Malaysia should bolster its education system and human rights mechanisms simultaneously, a United Nations expert has said following extensive consultations in the country, which he praised for its efforts to provide “world-class” schooling.
The Special Rapporteur on the right to education, Vernor Muñoz Villalobos, visited Malaysia from 5 to 14 February, and attended 40 meetings in the capital of Kuala Lumpur and Kota Bharu, both in Peninsular Malaysia, and Kuching across the South China Sea on the island of Borneo. He held consultations with over 150 people, ranging from Government officials, teachers, students, parents, trade union representatives to civil society groups.
Upon concluding his official visit, Mr. Villalobos pointed out that there is a disparity between the Government’s level of investment in education and the institutionalization of human rights.
He praised Malaysia’s stated target of creating a “world class” education system, but said that there is a corresponding need to “need to strengthen educational institutions which will permit the mainstreaming of human rights in all aspects of national life.”
To this end, the Special Rapporteur recommended that Malaysia ratify the International Covenant on Civil and Political Rights (ICCPR) and the International Covenant on Economic, Social and Cultural Rights (ICESCR), two UN treaties based on the landmark Universal Declaration of Human Rights.
Mr. Villalobos also said the Government should adjust its laws pertaining to education to conform to international standards. He expressed concern that a law exists which curtails university students’ right to freedom of association and expression, among other civil and political rights, and asserted that this law should be revoked.
The expert was informed by students and teachers that corporal punishment in schools is a common practice. As a signatory to the Convention on the Rights of the Child which expressly bans the measure in schools, Malaysia must take stronger measures to eradiate the practice, he said.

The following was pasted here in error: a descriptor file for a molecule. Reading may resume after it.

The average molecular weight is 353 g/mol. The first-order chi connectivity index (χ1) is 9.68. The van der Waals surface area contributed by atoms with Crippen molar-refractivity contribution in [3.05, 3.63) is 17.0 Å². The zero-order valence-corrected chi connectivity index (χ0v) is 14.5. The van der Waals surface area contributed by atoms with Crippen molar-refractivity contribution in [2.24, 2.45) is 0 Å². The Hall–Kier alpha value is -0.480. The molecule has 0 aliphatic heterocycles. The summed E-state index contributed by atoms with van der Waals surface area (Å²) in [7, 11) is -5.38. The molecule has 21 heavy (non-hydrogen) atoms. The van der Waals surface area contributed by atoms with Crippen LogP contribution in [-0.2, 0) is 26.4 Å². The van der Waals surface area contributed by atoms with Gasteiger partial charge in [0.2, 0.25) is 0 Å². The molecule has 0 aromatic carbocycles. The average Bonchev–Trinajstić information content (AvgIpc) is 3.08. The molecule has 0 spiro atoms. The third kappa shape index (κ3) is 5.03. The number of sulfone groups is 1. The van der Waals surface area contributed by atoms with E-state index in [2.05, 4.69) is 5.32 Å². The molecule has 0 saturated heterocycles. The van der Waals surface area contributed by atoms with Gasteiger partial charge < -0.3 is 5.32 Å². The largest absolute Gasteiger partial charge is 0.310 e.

Three groups, the Bumiputera, Chinese and Indians, comprise the Malaysian population, yet the groups do not have equal access to education. For example, according to several non-governmental organizations (NGOs), despite a surge in the Chinese population in the last few decades, they are serviced by proportionately fewer state schools.
The schoolchildren of the country’s indigenous populations such as the Iban community have encountered numerous roadblocks – including limited access to higher education and inferior schools – in their attempt to realize their right to education. To ameliorate this situation, Mr. Villalobos recommended the creation of a department within the Ministry of Education which would oversee the educational needs of indigenous peoples.
Despite almost reaching gender parity in school enrolment, he said that the Malaysia must enhance educational policies in regards to the rights of women through “affirmative action” which would in turn invigorate the labour market and economy as a whole. To reach this goal, he recommends that teachers be trained in gender studies and human rights.
A 2005 joint study by the UN Educational, Scientific and Cultural Organization (UNESCO) and the Organisation for Economic Cooperation and Development (OECD) found that in recent years, the number of students in tertiary or higher education has almost tripled in Malaysia, thanks in large part to the 30 per cent boost in spending by the Government on education.
Citing the Malaysia’s diverse population as its greatest assets “to general good educational practices,” the Rapporteur stated his belief that the country “has the resources it needs to respond creatively and comprehensively to all the challenges it faces.”